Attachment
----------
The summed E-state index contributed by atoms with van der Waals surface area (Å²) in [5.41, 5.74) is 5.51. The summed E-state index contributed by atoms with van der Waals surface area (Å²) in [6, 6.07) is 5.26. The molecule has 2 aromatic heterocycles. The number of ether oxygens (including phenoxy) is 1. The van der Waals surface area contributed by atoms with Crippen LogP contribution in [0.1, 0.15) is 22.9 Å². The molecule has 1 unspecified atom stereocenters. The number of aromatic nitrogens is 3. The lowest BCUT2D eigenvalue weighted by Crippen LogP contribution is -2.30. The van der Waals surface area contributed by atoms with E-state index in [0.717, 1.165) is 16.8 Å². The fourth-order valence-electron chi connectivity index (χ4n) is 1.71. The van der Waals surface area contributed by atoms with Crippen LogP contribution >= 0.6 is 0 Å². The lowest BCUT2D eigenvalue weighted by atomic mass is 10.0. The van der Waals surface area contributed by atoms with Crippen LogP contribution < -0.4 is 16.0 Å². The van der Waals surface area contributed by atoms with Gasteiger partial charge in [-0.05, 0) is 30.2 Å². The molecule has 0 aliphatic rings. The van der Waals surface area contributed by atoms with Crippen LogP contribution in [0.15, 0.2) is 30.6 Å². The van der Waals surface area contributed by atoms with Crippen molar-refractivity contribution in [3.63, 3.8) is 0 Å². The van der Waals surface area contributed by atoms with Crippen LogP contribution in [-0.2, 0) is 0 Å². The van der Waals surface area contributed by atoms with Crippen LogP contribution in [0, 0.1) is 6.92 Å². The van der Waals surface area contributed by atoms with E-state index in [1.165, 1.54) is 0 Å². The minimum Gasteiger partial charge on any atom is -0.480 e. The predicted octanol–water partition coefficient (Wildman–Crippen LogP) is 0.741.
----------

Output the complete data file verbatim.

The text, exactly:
The summed E-state index contributed by atoms with van der Waals surface area (Å²) in [5.41, 5.74) is 5.51. The summed E-state index contributed by atoms with van der Waals surface area (Å²) in [6, 6.07) is 5.26. The molecule has 2 aromatic heterocycles. The number of ether oxygens (including phenoxy) is 1. The van der Waals surface area contributed by atoms with Crippen LogP contribution in [0.1, 0.15) is 22.9 Å². The molecule has 1 unspecified atom stereocenters. The number of aromatic nitrogens is 3. The lowest BCUT2D eigenvalue weighted by Crippen LogP contribution is -2.30. The van der Waals surface area contributed by atoms with E-state index in [0.717, 1.165) is 16.8 Å². The fourth-order valence-electron chi connectivity index (χ4n) is 1.71. The van der Waals surface area contributed by atoms with Crippen LogP contribution >= 0.6 is 0 Å². The lowest BCUT2D eigenvalue weighted by atomic mass is 10.0. The van der Waals surface area contributed by atoms with Crippen LogP contribution < -0.4 is 16.0 Å². The van der Waals surface area contributed by atoms with Gasteiger partial charge in [-0.05, 0) is 30.2 Å². The molecule has 0 aliphatic rings. The van der Waals surface area contributed by atoms with Crippen LogP contribution in [0.15, 0.2) is 30.6 Å². The van der Waals surface area contributed by atoms with Crippen molar-refractivity contribution in [3.63, 3.8) is 0 Å². The van der Waals surface area contributed by atoms with Crippen LogP contribution in [-0.2, 0) is 0 Å². The van der Waals surface area contributed by atoms with Crippen LogP contribution in [0, 0.1) is 6.92 Å². The van der Waals surface area contributed by atoms with E-state index in [1.165, 1.54) is 0 Å². The minimum Gasteiger partial charge on any atom is -0.480 e. The predicted octanol–water partition coefficient (Wildman–Crippen LogP) is 0.741.